ASNMSU’s “It’s On Us” campaign raises sexual assault awareness on campus


Mitchell Allred

It’s On Us is a sexual assault awareness campaign that has been on NMSU’s campus for a week now.

Since its establishment in September 2014, the It’s On Us nationwide campaign has sparked discussion and brought awareness to the issue of sexual assault on college campuses.

This year, the Associated Students of New Mexico State University’s Supreme Court have assumed the responsibility for the planning and organization of the It’s On Us campaign NMSU chapter events.

According to the It’s On Us campaign, 11.2 percent of all students will experience rape or sexual assault, with female students being four times more vulnerable than their male counterparts. Only 20 percent of female student victims between the ages of 18 through 24 will report their assault.

Previously sponsored by the Office of Institutional Equity in recent years, the 2019 It’s On Us campaign has been undertaken by the ASNMSU Supreme Court. NMSU recently experienced a spike in sexual assaults that occurred on-campus last fall.

Laura Castille, Executive Director and Title IX Coordinator for the Office of Institutional Equity, attributed the lack of reporting to students possibly being traumatized, embarrassed or ashamed and stated that the goal of the It’s On Us campaign is not only help students who are victims to work through their experiences, but to prevent sexual assault from occurring altogether. Castille believed that the It’s On Us campaign should be student-based and student-driven.

“When students are taking something on, they’re going to learn more about it than they normally would. Even the students that are activity engaged in and promoting these events are learning so much about the statistics and what happens. It’s all in the process of learning, I think, that this is your community and how we should take care of each other,” Castille said.

Diana Estala, a senior at NMSU and an Associate Justice of the ASNMSU Supreme Court, said that after being transferred responsibility, ASNMSU Supreme Court members decided to take a different approach to the It’s On Us campaign and extend it to a week-long event.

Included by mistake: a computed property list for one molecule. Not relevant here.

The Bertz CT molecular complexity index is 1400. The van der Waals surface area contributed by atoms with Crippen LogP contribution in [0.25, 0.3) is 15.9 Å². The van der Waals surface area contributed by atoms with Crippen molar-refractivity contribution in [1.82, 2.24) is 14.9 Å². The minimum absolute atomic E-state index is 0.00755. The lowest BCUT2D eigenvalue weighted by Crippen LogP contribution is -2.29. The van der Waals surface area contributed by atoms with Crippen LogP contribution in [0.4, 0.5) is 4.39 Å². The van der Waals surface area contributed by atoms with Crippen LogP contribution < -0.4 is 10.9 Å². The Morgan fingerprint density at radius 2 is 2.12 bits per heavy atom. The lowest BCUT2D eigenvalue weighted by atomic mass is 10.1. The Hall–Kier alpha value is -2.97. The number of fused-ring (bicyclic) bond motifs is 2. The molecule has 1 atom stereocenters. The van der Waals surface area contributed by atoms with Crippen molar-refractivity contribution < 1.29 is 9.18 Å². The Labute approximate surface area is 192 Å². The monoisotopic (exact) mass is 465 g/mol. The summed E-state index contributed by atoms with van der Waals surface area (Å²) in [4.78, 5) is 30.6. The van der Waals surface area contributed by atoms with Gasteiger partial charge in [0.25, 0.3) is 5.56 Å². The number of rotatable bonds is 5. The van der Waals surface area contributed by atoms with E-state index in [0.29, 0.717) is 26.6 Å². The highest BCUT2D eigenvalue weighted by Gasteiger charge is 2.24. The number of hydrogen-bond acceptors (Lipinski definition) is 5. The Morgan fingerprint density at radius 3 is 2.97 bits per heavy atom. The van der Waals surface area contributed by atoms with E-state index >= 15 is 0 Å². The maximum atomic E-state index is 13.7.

“One of the things that we’re trying to make students more aware of is that even when a person doesn’t specifically use the word no, it means that they’re agreeing to something, and that isn’t the case, especially on-campus. I think that, as young as university students tend to be, we don’t always look at the full picture. So it’s important to know what consent entails,” Estala said.

Avery Sanford, Chief Justice of the ASNMSU Supreme Court, noted that this week’s events have included tabling and encouraging students to sign the pledge on Tuesday, a candlelight vigil for victims of sexual assault on Wednesday night, a self-defense seminar lead by the NMSU Police Department Thursday evening, and an Aggies for Change March being held Friday morning, with check-in beginning at the Horseshoe at 9:30 a.m.

Students that have signed the pledge have agreed to undertake the following: to recognize that non-consensual sex is sexual assault, to identify situations in which sexual assault may occur, to intervene in situations where consent has not or cannot be granted, and to create an atmosphere in which sexual assault is never tolerated and survivors feel supported.

Castille also called attention to the correlation between alcohol and sexual assault, and how a significant number of the cases being presented to the Office of Institutional Equity in some form or another involve alcohol intoxication.

“WAVE talks about alcohol use, abuse, and health education related to that, and I think it’s really important for students to recognize. Their personal safety is so important and even more important when they’re going to be drinking,” Castille said.

Though the Office of Institutional Equity is not an office for advocacy and must serve as neutral investigators, they work closely with the NMSU Health and Wellness Center and La Piñon when a sexual assault is reported to them. As the Title IX Office for NMSU, it is their job to make sure that when matters are reported, that they are thoroughly investigated and both parties are granted due process.

“We want to make sure that we maintain that neutral role while at the same time raising awareness for this issue. We see what’s going on because it goes directly through our office,” Castille said.

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